(Raleigh, N.C.) – In a sweeping success story for local governments around the state, the Local Government Commission (LGC) has removed 38 entities from its Unit Assistance List (UAL), a monitoring device that flags and tracks local governments and public authorities battling financial and governance challenges.
The LGC, which is chaired by State Treasurer Dale R. Folwell, CPA, and staffed by the Department of State Treasurer (DST), recently announced that the 27 towns, eight counties and three utility districts had made such significant improvements that they were no longer included on the list.
“This is incredibly good news for those local governments because it brings stability to their operations. By enhancing governance, transparency and stewardship of the money entrusted to them, these units have demonstrated a path forward that others can model,” Treasurer Folwell said.
“This was not an easy or quick turn of events. Some of these issues evolved over many years due to internal and external circumstances. Determining what’s right, getting it right and keeping it right was a deliberate and painstaking effort to achieve the necessary improvements, and all of these officials deserve our gratitude for stepping up to the challenge,” Treasurer Folwell said. “Through their resolve, they have provided much needed certainty to the taxpayers and businesses that local affairs are in good shape.”
The Hertford County town of Ahoskie is a prime example of that turnabout. By 2017 it had accumulated more than $21.2 million in debt and was struggling to get its affairs in order. That’s when town officials decided to change course, and have since reduced town debt from 21 to 12 accounts totaling $17.8 million. The 26-point plan was so successful that the UNC Environmental Finance Center produced a short video about Ahoskie’s cost-cutting overhaul.
“The Town of Ahoskie is thankful to the Local Government Commission for its technical assistance during this time,” said Town Manager Kerry McDuffie. “Any local government that really wants to make a meaningful difference for its citizens can. There are plenty of resources in North Carolina to help, which include the Local Government Commission, The North Carolina League of Municipalities, UNC School of Government, North Carolina Rural Water Association and other jurisdictions. If I can assist any other towns, they are welcome to call me.”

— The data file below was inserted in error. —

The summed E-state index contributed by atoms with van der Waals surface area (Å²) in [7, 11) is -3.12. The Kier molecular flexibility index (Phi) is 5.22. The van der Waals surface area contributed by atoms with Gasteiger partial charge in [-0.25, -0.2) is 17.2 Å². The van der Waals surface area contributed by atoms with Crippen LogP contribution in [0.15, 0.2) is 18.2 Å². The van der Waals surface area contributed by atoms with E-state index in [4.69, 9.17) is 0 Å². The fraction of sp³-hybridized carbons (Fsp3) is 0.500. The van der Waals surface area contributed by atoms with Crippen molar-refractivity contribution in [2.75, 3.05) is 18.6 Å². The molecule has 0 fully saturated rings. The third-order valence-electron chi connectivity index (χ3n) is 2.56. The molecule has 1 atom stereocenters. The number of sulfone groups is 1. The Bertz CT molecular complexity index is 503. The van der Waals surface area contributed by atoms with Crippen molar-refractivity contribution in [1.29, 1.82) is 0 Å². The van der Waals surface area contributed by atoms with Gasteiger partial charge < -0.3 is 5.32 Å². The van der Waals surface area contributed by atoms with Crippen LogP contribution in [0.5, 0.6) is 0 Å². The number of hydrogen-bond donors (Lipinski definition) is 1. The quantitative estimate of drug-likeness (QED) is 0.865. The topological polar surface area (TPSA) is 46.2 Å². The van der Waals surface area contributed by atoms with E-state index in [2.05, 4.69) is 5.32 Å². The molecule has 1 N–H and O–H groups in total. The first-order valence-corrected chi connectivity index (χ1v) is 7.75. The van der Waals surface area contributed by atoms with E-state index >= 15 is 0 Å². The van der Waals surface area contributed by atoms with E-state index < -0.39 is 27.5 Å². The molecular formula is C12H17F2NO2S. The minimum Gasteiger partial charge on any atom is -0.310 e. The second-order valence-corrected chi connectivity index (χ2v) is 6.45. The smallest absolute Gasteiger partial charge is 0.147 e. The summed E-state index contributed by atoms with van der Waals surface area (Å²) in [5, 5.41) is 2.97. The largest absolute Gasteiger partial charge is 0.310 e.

McDuffie said the hardest part to fixing financial problems is getting everyone to agree that there is a problem.
“The Ahoskie Town Council was unanimous and adamant about improving the financial situation. That made improving the financial situation easy for me,” he said. “I appreciate the Ahoskie Council allowing me to be a part of improving the financial position of the town. It has been challenging, fun and exciting to work for a town that truly wants to operate as efficiently and effectively as possible for the citizens.”
“Removing 38 units from the UAL is a significant measure of success,” Treasurer Folwell said. “It is one of our largest, if not the largest, clearances at one time.”
While Treasurer Folwell thanked LGC staff members for the yeoman’s work they have been providing, he acknowledged much remains to be done.
“The problems are many, but the staff is few,” he said, noting that 132 municipalities, 17 counties and nine utility districts remain on the UAL under LGC vigilance, and the number in need of help continues to grow.
With that in mind, Treasurer Folwell thanked Gov. Roy Cooper for recently signing Senate Bill 314 and the legislators who shepherded it to passage. The legislation contains a “tool kit” to expand the LGC’s ability to help local governments in difficult circumstances. It also includes provisions for the voluntary and involuntary surrender of municipal charters in financial distress.
The General Assembly established the LGC in 1931 to help address the problems in local government finance caused by the Great Depression. In 1933, 62 North Carolina counties, 152 cities and towns and some 200 special districts were in default on the principal, or the interest, or both of outstanding obligations.
As a direct result of that history, local units of government in North Carolina usually must seek the commission’s approval before they can borrow money. In reviewing each proposed borrowing, the commission examines whether the amount being borrowed is adequate and reasonable for the projects and is an amount the unit can reasonably afford to repay. Because of this approach, the LGC has helped North Carolina maintain a stellar reputation for fiscal responsibility among states.
The State and Local Government Finance Division (SLGFD) staffs the LGC. It oversees the finances of local governments and public authorities in North Carolina and manages the sale and delivery of most state and local debt. The entities subject to this oversight are a diverse group of over 1,100 municipalities, counties, boards of education, public hospitals, utility districts, mental health agencies, housing authorities, universities, airport authorities and other public authorities. This oversight includes ensuring that each unique entity is:
- following industry best practices with regards to their financial operations;
- complying with the North Carolina Local Government (or School) Budget and Fiscal Control Act;
- following all governmental accounting standards as set by the national Governmental Accounting Standards Board; and
- ensuring that all debt is properly issued and serviced in accordance with debt agreements as approved by the Local Government Commission.
The SLGFD markets and sells bonded debt on behalf of issuing local governments and the state. The division also serves as staff to the state of North Carolina and the North Carolina Capital Facilities Finance Agency in fulfilling their respective statutory functions and responsibilities.
Government units removed from the UAL were: